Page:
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March 17, 1983 - Image 10

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The Michigan Daily, 1983-03-17

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Page 10-Thursday, March 17, 1983-The Michigan Daily


'M'netters look to bounce back

Starting sectional play today against Kalamazoo
College, the Michigan men's tennis team sports a 4-7
record. Normally, that would not be much cause for
optimism but tennis coach Brian Eisner is talking
about winning a 16th consecutive Big Ten champion-
ship and reaching the NCAA tournament at the end of
the season.
"To say that we've started out with a demanding
schedule is an understatement," said Eisner. 10 of
the 11 teams Michigan has played are or have been
ranked in the top 20 in the nation this season. Since
many of the matches were close, Eisner estimates
that with a little luck the Wolverines could be 7-4 or
even 8-3 right now.
THE TOUGHEST part of the season is now over for
the Wolverines, as they start to play other mid-
western teams. Michigan is the only Big Ten team to
consistently rank in the top 20 nationally and, accor-
ding to Eisner, no other team in the nation has been
able to dominate play in its region the way Michigan
has. "I look for a very positive rest of the season," he
Looking to challenge Michigan for the Big Ten title
this year will be Minnesota, Northwestern, Wisconsin
and Illinois. Minnesota shared the championship with
the Wolverines two years ago and continues to field

strong teams, while Northwestern has split two mat-
ches against the Gophers this season. Wisconsin
returns the same team that finished third in the con-
ference last year, with an extra year of experience.
Illinois coach Brad Louderback has worked with
the U.S. junior Davis Cup team the last two summers
and that has payed off in recruiting, according to
Eisner. With the addition of freshmen Dave Goodman
and Mike Meyer, the Illini could be a contender.
"Everyone knows we're the team to beat," said
Eisner. "It's always tougher to be expected to win. In
the Big Ten, we're always expected to, and I wouldn't
have it any other way." Being on top may be tough,
but it's better than not being on top.
TODAY'S OPPONENT, Kalamazoo College, will
be playing its first match of the season. The visiting
Hornets return two of the five Division III All-
Americans that led the team to victories over
Michigan State and Notre Dame on the way to a
second place NCAA Division III finish. Coach George
Acker received the Division III Coach of the Year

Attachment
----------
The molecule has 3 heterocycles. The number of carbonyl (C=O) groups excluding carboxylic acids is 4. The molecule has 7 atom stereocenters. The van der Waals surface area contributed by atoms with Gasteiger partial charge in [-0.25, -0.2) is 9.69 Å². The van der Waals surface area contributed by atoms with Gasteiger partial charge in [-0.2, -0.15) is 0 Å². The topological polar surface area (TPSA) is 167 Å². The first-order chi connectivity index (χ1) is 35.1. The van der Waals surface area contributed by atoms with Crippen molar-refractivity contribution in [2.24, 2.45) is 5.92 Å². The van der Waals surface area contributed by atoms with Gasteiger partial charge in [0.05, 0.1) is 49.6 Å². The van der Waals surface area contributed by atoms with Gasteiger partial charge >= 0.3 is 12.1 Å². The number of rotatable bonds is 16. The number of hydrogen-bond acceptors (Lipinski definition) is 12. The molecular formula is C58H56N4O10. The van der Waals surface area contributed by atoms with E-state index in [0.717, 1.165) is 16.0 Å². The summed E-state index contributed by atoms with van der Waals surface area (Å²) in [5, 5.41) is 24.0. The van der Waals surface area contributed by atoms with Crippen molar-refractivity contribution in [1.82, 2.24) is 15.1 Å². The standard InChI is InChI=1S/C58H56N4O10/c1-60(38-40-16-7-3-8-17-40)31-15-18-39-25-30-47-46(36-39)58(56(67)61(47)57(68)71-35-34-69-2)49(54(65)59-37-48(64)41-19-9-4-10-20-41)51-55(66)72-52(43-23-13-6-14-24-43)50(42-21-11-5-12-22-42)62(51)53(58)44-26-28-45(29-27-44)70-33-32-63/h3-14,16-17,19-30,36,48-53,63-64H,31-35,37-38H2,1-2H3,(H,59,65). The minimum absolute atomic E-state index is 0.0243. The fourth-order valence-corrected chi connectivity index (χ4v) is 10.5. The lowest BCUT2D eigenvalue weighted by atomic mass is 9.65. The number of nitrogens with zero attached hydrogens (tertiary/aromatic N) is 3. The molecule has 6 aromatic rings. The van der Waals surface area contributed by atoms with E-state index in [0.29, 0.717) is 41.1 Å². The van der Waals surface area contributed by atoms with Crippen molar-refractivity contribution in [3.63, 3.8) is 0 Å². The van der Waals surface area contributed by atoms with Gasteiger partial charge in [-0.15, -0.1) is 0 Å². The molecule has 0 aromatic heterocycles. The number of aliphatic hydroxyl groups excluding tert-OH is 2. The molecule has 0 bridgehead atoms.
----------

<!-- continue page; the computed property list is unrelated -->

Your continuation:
award last year.
"To be a good team," said Eisner, "you have to
play good people. There is no reason for us ever to
play a weak team. They (Kalamazoo) have been year
in, year out, the best team in Division III. They are an
outstanding team."

Acker, however, was not too optimistic when asked
about the Hornets' chances of winning today. "Well, I
hope not," said Acker, whose school is not allowed to
give athletic scholarships. "We would probably be
investigated if we did. If we ever beat them
(Michigan) the NCAA would be here the next day."
"WE'VE HAD some close matches with them,"
said Acker. "We lost a couple 7-2. We're just trying to
stay on their schedule."
Michigan's top singles player, Mark Mees,
although nursing a hip injury, is expected to play and
will take on Ven Johnson.
The other five Wolverine singles players will be
Ross Laser, Tom Haney, Jim Sharton, Rodd
Schreiber and Hugh Kwok, while Kalamazoo will
field Tim Corwin, David Higdon, Adam Battorff,
Chris Yates, Eric Trautmann, and Fred Fischer.
Michigan's Kurt Lichman will take on Butch:
Gebhardt in an exhibition match.
Doubles matches will feature Mees-Haney vs.
Johnson-Korwin, Laser-Sharton vs. Yates-Higdon
and Kwok-Schreiber vs. Battorff-Fischer.
Today's match will start at 1:00 p.m. at the Liberty
Racquet Club.

Real football at 'M' Stadium?

Daily Photo by JEFF SCHRIER
Mark Mees' shows his top singles form in a match last season. Although he
is just recovering from a hip injury, Mees is expected to play today against
Ven Johnson from Kalamazoo in the number one singles match.
nine nips Rollins
to remain a undefeated

Are you sitting here in southeastern
Michigan downcast over your relative
unimportance in the world? Well con-
sider this: in 1986 Ann Arbor could be a
site for the biggest single-sport event on
the globe - the World Cup of soccer.
That's right. In three years you could
be watching Cameroon and Argentina
battling it out in front of 100,000
delirious Argentinian soccer fans in
Michigan Stadium.
Federation has put in a bid to host the
'86 World Cup in this country and
Michigan Stadium was submitted as
one of the sites. Should the United
States be selected as the host country,